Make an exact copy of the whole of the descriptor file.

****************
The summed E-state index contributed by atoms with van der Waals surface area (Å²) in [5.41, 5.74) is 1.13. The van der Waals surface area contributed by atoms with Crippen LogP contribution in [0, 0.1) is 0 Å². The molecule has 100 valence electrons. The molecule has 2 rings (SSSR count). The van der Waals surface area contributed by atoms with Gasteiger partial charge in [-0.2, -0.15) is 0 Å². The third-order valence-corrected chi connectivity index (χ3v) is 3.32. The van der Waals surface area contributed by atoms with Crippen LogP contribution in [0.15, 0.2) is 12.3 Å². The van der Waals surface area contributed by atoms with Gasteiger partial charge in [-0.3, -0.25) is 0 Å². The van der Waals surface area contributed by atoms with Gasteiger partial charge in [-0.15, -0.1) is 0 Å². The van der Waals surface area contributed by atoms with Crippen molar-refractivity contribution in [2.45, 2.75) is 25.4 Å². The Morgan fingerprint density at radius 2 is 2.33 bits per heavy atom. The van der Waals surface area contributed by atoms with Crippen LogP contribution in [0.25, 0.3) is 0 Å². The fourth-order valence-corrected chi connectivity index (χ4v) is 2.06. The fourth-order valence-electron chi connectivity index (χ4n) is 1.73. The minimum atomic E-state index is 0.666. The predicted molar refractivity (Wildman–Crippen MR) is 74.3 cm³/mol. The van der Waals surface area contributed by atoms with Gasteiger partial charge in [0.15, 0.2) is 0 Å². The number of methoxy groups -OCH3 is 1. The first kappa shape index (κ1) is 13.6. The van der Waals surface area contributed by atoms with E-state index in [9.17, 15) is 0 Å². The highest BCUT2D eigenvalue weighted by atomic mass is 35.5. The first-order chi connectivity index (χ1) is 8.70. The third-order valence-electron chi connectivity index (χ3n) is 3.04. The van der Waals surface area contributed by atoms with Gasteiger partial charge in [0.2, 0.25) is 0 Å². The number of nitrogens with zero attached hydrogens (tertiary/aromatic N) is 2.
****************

The summed E-state index contributed by atoms with van der Waals surface area (Å²) in [5.41, 5.74) is 1.13. The van der Waals surface area contributed by atoms with Crippen LogP contribution in [0, 0.1) is 0 Å². The molecule has 100 valence electrons. The molecule has 2 rings (SSSR count). The van der Waals surface area contributed by atoms with Gasteiger partial charge in [-0.2, -0.15) is 0 Å². The third-order valence-corrected chi connectivity index (χ3v) is 3.32. The van der Waals surface area contributed by atoms with Crippen LogP contribution in [0.15, 0.2) is 12.3 Å². The van der Waals surface area contributed by atoms with Gasteiger partial charge in [-0.3, -0.25) is 0 Å². The van der Waals surface area contributed by atoms with Gasteiger partial charge in [-0.15, -0.1) is 0 Å². The van der Waals surface area contributed by atoms with Crippen molar-refractivity contribution in [2.45, 2.75) is 25.4 Å². The Morgan fingerprint density at radius 2 is 2.33 bits per heavy atom. The van der Waals surface area contributed by atoms with Crippen LogP contribution in [0.25, 0.3) is 0 Å². The fourth-order valence-corrected chi connectivity index (χ4v) is 2.06. The fourth-order valence-electron chi connectivity index (χ4n) is 1.73. The minimum atomic E-state index is 0.666. The predicted molar refractivity (Wildman–Crippen MR) is 74.3 cm³/mol. The van der Waals surface area contributed by atoms with Gasteiger partial charge in [0.15, 0.2) is 0 Å². The number of methoxy groups -OCH3 is 1. The first kappa shape index (κ1) is 13.6. The van der Waals surface area contributed by atoms with E-state index in [9.17, 15) is 0 Å². The highest BCUT2D eigenvalue weighted by atomic mass is 35.5. The first-order chi connectivity index (χ1) is 8.70. The third-order valence-electron chi connectivity index (χ3n) is 3.04. The van der Waals surface area contributed by atoms with Gasteiger partial charge in [0.2, 0.25) is 0 Å². The number of nitrogens with zero attached hydrogens (tertiary/aromatic N) is 2.